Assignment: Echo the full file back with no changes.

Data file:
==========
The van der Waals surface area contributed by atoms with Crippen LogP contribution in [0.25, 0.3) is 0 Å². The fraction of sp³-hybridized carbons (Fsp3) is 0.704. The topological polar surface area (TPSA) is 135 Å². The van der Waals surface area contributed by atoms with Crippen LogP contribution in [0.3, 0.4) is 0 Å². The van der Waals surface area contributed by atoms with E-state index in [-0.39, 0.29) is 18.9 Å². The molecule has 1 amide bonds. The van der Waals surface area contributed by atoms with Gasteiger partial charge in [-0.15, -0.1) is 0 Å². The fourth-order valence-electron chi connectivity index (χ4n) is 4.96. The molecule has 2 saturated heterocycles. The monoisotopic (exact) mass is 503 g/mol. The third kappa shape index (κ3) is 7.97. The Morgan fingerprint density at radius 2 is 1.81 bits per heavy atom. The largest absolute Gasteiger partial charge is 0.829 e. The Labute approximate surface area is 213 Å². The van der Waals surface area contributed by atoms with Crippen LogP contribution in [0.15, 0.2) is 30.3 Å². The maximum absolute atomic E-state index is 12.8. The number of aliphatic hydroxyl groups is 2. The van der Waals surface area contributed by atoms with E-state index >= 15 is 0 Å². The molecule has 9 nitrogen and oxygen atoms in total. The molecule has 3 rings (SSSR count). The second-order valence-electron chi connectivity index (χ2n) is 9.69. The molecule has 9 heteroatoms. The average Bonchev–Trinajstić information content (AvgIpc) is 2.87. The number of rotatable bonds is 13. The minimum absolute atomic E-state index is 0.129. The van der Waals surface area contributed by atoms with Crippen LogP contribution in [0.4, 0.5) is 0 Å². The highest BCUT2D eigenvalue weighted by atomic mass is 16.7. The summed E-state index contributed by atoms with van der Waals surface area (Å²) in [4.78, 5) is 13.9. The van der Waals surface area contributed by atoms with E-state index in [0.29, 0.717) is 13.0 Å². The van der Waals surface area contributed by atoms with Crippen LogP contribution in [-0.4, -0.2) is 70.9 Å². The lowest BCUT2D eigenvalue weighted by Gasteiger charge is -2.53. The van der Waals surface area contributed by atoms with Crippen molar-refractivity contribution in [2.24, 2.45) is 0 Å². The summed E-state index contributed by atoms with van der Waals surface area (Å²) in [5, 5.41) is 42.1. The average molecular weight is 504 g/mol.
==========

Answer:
The van der Waals surface area contributed by atoms with Crippen LogP contribution in [0.25, 0.3) is 0 Å². The fraction of sp³-hybridized carbons (Fsp3) is 0.704. The topological polar surface area (TPSA) is 135 Å². The van der Waals surface area contributed by atoms with Crippen LogP contribution in [0.3, 0.4) is 0 Å². The van der Waals surface area contributed by atoms with E-state index in [-0.39, 0.29) is 18.9 Å². The molecule has 1 amide bonds. The van der Waals surface area contributed by atoms with Gasteiger partial charge in [-0.15, -0.1) is 0 Å². The fourth-order valence-electron chi connectivity index (χ4n) is 4.96. The molecule has 2 saturated heterocycles. The monoisotopic (exact) mass is 503 g/mol. The third kappa shape index (κ3) is 7.97. The Morgan fingerprint density at radius 2 is 1.81 bits per heavy atom. The largest absolute Gasteiger partial charge is 0.829 e. The Labute approximate surface area is 213 Å². The van der Waals surface area contributed by atoms with Crippen LogP contribution in [0.15, 0.2) is 30.3 Å². The maximum absolute atomic E-state index is 12.8. The number of aliphatic hydroxyl groups is 2. The van der Waals surface area contributed by atoms with E-state index >= 15 is 0 Å². The molecule has 9 nitrogen and oxygen atoms in total. The molecule has 3 rings (SSSR count). The second-order valence-electron chi connectivity index (χ2n) is 9.69. The molecule has 9 heteroatoms. The average Bonchev–Trinajstić information content (AvgIpc) is 2.87. The number of rotatable bonds is 13. The minimum absolute atomic E-state index is 0.129. The van der Waals surface area contributed by atoms with Crippen LogP contribution in [0.4, 0.5) is 0 Å². The highest BCUT2D eigenvalue weighted by atomic mass is 16.7. The summed E-state index contributed by atoms with van der Waals surface area (Å²) in [4.78, 5) is 13.9. The van der Waals surface area contributed by atoms with E-state index in [0.29, 0.717) is 13.0 Å². The van der Waals surface area contributed by atoms with Crippen LogP contribution in [-0.4, -0.2) is 70.9 Å². The lowest BCUT2D eigenvalue weighted by Gasteiger charge is -2.53. The van der Waals surface area contributed by atoms with Crippen molar-refractivity contribution in [2.24, 2.45) is 0 Å². The summed E-state index contributed by atoms with van der Waals surface area (Å²) in [5, 5.41) is 42.1. The average molecular weight is 504 g/mol.